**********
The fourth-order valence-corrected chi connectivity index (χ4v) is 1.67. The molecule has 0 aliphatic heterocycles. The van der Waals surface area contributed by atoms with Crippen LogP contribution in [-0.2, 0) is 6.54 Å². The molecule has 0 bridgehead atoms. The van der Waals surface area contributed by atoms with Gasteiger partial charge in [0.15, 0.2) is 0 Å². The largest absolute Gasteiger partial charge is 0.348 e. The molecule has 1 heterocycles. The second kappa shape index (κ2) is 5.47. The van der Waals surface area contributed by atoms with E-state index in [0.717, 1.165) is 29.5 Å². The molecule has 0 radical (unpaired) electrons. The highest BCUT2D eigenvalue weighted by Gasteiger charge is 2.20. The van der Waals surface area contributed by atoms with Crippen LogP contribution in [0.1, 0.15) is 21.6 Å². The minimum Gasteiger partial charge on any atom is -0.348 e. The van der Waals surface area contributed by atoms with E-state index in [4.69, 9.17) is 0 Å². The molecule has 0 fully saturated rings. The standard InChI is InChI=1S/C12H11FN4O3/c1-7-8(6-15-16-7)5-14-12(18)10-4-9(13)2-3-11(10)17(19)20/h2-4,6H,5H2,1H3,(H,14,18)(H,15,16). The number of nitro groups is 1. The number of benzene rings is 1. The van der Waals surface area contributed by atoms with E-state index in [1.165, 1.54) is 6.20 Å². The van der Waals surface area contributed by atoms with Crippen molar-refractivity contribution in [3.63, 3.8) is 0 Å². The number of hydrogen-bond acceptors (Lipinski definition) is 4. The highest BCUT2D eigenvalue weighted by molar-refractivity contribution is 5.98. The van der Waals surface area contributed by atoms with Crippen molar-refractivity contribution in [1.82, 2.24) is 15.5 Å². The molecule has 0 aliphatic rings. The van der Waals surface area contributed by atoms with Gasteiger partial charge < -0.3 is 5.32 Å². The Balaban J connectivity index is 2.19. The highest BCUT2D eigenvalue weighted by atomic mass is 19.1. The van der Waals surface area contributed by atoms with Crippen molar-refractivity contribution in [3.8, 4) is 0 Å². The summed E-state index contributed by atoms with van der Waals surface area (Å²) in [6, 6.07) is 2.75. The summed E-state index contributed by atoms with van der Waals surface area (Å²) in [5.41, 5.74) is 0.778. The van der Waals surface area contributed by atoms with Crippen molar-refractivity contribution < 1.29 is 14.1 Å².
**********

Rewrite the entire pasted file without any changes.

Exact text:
The fourth-order valence-corrected chi connectivity index (χ4v) is 1.67. The molecule has 0 aliphatic heterocycles. The van der Waals surface area contributed by atoms with Crippen LogP contribution in [-0.2, 0) is 6.54 Å². The molecule has 0 bridgehead atoms. The van der Waals surface area contributed by atoms with Gasteiger partial charge in [0.15, 0.2) is 0 Å². The largest absolute Gasteiger partial charge is 0.348 e. The molecule has 1 heterocycles. The second kappa shape index (κ2) is 5.47. The van der Waals surface area contributed by atoms with E-state index in [0.717, 1.165) is 29.5 Å². The molecule has 0 radical (unpaired) electrons. The highest BCUT2D eigenvalue weighted by Gasteiger charge is 2.20. The van der Waals surface area contributed by atoms with Crippen LogP contribution in [0.1, 0.15) is 21.6 Å². The minimum Gasteiger partial charge on any atom is -0.348 e. The van der Waals surface area contributed by atoms with E-state index in [4.69, 9.17) is 0 Å². The molecule has 0 fully saturated rings. The standard InChI is InChI=1S/C12H11FN4O3/c1-7-8(6-15-16-7)5-14-12(18)10-4-9(13)2-3-11(10)17(19)20/h2-4,6H,5H2,1H3,(H,14,18)(H,15,16). The number of nitro groups is 1. The number of benzene rings is 1. The van der Waals surface area contributed by atoms with E-state index in [1.165, 1.54) is 6.20 Å². The van der Waals surface area contributed by atoms with Crippen molar-refractivity contribution in [3.63, 3.8) is 0 Å². The number of hydrogen-bond acceptors (Lipinski definition) is 4. The highest BCUT2D eigenvalue weighted by molar-refractivity contribution is 5.98. The van der Waals surface area contributed by atoms with Crippen molar-refractivity contribution in [1.82, 2.24) is 15.5 Å². The molecule has 0 aliphatic rings. The van der Waals surface area contributed by atoms with Gasteiger partial charge < -0.3 is 5.32 Å². The Balaban J connectivity index is 2.19. The highest BCUT2D eigenvalue weighted by atomic mass is 19.1. The van der Waals surface area contributed by atoms with Crippen molar-refractivity contribution in [3.8, 4) is 0 Å². The summed E-state index contributed by atoms with van der Waals surface area (Å²) in [6, 6.07) is 2.75. The summed E-state index contributed by atoms with van der Waals surface area (Å²) in [5.41, 5.74) is 0.778. The van der Waals surface area contributed by atoms with Crippen molar-refractivity contribution < 1.29 is 14.1 Å².